People aged 65 and older account for up to 35 percent of the total falls that occur each year. Falls are the leading cause of both life-threatening and non-life-threatening injuries among people of this age.
Broken bones, fractures, and brain injuries are some of the most common types of injuries that can be caused by falls. When it comes to falls, though, the risk of bodily injury is not the only thing you need to be concerned about. Accidents like this can also play a role in the development of anxiety in elderly people.
There are, thankfully, things that you can do to avoid falls from occurring. In this piece, we will go over nine tried and true fall prevention methods that you can start using right away to keep yourself safe both inside and outside the house.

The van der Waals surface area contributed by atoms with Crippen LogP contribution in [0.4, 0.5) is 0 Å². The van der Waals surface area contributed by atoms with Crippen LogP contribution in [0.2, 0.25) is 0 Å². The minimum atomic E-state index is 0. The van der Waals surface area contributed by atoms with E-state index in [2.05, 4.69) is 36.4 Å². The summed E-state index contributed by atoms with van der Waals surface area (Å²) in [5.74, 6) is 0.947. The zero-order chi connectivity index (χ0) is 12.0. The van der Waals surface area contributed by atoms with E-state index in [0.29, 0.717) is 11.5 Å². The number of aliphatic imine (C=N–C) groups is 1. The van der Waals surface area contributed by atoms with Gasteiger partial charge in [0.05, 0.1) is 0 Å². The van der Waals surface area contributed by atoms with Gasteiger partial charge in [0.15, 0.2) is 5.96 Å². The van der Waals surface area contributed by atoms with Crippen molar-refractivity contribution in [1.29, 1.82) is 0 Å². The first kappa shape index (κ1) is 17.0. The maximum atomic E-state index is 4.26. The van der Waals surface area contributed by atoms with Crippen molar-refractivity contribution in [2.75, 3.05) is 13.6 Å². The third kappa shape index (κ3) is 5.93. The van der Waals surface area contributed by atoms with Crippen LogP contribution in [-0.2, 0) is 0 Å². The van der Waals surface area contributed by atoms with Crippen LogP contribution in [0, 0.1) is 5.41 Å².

What are the Risk Factors for Falls in the Elderly?
A healthy elderly man taking a break while doing gymnastics outside in the fresh air
Knowing what variables contribute to falls in the first place is essential to developing a fall prevention strategy that is both successful and efficient. The following are some things that you should keep an eye out for:
The Gait and Your Balance.
Coordination, balance, and flexibility are all things that might suffer with advancing age. The majority of the time, this is due to a lack of physical activity, which also raises the danger of falling.
When your eyes get older, a smaller amount of light is able to reach your retina. This makes it more difficult to identify potential trip hazards, edges, and obstructions in the path.